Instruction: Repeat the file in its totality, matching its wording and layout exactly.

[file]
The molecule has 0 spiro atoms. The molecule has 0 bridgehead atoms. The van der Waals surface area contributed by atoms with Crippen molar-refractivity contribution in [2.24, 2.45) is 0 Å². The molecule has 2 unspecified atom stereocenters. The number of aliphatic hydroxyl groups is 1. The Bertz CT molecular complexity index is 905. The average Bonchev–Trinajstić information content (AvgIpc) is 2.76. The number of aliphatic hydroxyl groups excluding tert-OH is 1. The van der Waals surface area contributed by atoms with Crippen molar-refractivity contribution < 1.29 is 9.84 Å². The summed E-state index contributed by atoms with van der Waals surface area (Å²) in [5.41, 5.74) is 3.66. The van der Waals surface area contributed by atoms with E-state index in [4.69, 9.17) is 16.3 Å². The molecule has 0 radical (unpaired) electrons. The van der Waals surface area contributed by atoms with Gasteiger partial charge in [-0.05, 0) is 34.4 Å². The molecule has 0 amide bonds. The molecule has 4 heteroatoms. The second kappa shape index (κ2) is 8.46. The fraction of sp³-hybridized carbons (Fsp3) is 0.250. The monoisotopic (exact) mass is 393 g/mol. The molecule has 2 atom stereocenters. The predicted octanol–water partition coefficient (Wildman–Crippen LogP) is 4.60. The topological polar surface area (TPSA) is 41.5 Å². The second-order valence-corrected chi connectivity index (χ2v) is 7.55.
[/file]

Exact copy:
The molecule has 0 spiro atoms. The molecule has 0 bridgehead atoms. The van der Waals surface area contributed by atoms with Crippen molar-refractivity contribution in [2.24, 2.45) is 0 Å². The molecule has 2 unspecified atom stereocenters. The number of aliphatic hydroxyl groups is 1. The Bertz CT molecular complexity index is 905. The average Bonchev–Trinajstić information content (AvgIpc) is 2.76. The number of aliphatic hydroxyl groups excluding tert-OH is 1. The van der Waals surface area contributed by atoms with Crippen molar-refractivity contribution < 1.29 is 9.84 Å². The summed E-state index contributed by atoms with van der Waals surface area (Å²) in [5.41, 5.74) is 3.66. The van der Waals surface area contributed by atoms with E-state index in [4.69, 9.17) is 16.3 Å². The molecule has 0 radical (unpaired) electrons. The van der Waals surface area contributed by atoms with Gasteiger partial charge in [-0.05, 0) is 34.4 Å². The molecule has 0 amide bonds. The molecule has 4 heteroatoms. The second kappa shape index (κ2) is 8.46. The fraction of sp³-hybridized carbons (Fsp3) is 0.250. The monoisotopic (exact) mass is 393 g/mol. The molecule has 2 atom stereocenters. The predicted octanol–water partition coefficient (Wildman–Crippen LogP) is 4.60. The topological polar surface area (TPSA) is 41.5 Å². The second-order valence-corrected chi connectivity index (χ2v) is 7.55.